How it Works
Slow sand filters work through the formation of a gelatinous layer (or biofilm) called the Schmutzdecke in the top few millimeters of the fine sand layer. The Schmutzdecke is formed in the first 10–20 days of operation and consists of bacteria, fungi, protozoa, rotifera and a range of aquatic insect larvae. As a Schmutzdecke ages, more algae tend to develop and larger aquatic organisms may be present including some bryozoa, snails and Annelid worms. The Schmutzdecke is the layer that provides the effective purification in potable water treatment, the underlying sand providing the support medium for this biological treatment layer. As water passes through the Schmutzdecke, particles of foreign matter are trapped in the mucilaginous matrix and dissolved organic material is adsorbed and metabolized by the bacteria, fungi and protozoa. The water produced from a well-managed slow sand filter can be of exceptionally good quality with 90-99% bacterial reduction. (source: Wikipedia)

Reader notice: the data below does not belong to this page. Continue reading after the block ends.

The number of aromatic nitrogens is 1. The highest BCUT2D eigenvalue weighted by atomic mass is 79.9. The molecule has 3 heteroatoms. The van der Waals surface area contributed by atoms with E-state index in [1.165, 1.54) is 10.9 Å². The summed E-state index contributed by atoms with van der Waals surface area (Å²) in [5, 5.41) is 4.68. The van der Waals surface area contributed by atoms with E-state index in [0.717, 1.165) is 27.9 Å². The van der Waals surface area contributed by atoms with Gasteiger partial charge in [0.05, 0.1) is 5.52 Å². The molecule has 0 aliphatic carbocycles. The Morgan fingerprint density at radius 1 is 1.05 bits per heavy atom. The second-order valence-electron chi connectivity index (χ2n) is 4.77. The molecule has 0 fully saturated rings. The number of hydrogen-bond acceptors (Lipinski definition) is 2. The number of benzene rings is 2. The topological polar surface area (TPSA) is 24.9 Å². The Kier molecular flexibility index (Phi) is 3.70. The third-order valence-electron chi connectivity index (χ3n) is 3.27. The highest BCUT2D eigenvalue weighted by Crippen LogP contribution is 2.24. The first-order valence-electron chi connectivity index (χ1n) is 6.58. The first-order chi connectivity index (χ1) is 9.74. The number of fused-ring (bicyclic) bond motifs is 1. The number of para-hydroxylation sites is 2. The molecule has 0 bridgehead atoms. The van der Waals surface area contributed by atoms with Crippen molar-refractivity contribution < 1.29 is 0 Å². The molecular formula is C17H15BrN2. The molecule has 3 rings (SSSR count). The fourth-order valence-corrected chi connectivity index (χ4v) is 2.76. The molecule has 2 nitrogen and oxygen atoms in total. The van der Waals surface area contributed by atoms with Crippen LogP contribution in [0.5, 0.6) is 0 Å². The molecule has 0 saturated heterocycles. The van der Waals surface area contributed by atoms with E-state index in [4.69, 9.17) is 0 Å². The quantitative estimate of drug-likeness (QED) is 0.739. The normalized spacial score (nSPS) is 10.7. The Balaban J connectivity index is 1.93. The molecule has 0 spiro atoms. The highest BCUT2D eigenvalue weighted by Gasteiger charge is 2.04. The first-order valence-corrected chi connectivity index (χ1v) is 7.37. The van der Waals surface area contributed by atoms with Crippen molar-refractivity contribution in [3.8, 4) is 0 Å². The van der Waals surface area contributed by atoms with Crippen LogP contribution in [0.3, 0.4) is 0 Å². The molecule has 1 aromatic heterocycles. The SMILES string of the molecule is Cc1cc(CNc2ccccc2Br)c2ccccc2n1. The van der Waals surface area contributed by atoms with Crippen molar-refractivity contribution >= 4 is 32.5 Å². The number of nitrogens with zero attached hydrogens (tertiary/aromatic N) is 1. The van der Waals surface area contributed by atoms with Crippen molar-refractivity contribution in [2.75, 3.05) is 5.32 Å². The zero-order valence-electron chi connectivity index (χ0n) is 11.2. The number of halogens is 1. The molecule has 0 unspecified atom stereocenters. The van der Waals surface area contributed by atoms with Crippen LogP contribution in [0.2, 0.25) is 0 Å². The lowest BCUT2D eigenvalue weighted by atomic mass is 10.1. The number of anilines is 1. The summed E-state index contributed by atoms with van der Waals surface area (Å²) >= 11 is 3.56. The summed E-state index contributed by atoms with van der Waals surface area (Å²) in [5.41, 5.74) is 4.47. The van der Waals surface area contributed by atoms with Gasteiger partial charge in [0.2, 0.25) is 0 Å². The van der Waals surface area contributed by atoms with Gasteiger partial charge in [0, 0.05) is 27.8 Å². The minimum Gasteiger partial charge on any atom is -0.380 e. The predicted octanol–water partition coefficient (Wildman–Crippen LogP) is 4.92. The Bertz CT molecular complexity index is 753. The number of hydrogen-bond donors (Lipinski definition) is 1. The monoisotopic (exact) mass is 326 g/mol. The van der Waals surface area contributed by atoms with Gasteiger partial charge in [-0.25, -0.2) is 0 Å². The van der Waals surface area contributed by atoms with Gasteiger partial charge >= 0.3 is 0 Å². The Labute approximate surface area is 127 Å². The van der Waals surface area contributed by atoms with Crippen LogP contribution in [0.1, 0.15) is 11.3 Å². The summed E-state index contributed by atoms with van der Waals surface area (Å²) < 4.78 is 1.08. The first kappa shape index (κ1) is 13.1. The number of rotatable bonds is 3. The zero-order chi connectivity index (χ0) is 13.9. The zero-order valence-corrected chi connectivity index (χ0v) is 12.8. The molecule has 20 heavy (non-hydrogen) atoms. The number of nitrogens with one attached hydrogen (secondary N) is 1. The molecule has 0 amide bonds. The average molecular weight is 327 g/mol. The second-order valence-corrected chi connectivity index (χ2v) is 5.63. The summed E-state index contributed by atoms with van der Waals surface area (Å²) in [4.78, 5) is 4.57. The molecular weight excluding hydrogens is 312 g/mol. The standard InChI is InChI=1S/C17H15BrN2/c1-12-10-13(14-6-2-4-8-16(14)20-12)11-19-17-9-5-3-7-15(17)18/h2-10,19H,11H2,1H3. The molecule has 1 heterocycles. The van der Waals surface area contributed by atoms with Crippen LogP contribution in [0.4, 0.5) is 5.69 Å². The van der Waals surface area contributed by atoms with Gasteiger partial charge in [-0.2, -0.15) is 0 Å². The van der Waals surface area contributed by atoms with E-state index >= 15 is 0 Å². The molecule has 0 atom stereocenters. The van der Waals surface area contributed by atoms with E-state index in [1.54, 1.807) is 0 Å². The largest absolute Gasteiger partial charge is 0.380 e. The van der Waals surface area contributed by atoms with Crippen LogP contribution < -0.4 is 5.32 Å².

In fact , the P3 BioSand Bag Filter achieved laboratory certified results that showed 100% removal of fecal coliform and 99.999% removal of bacteria and virus.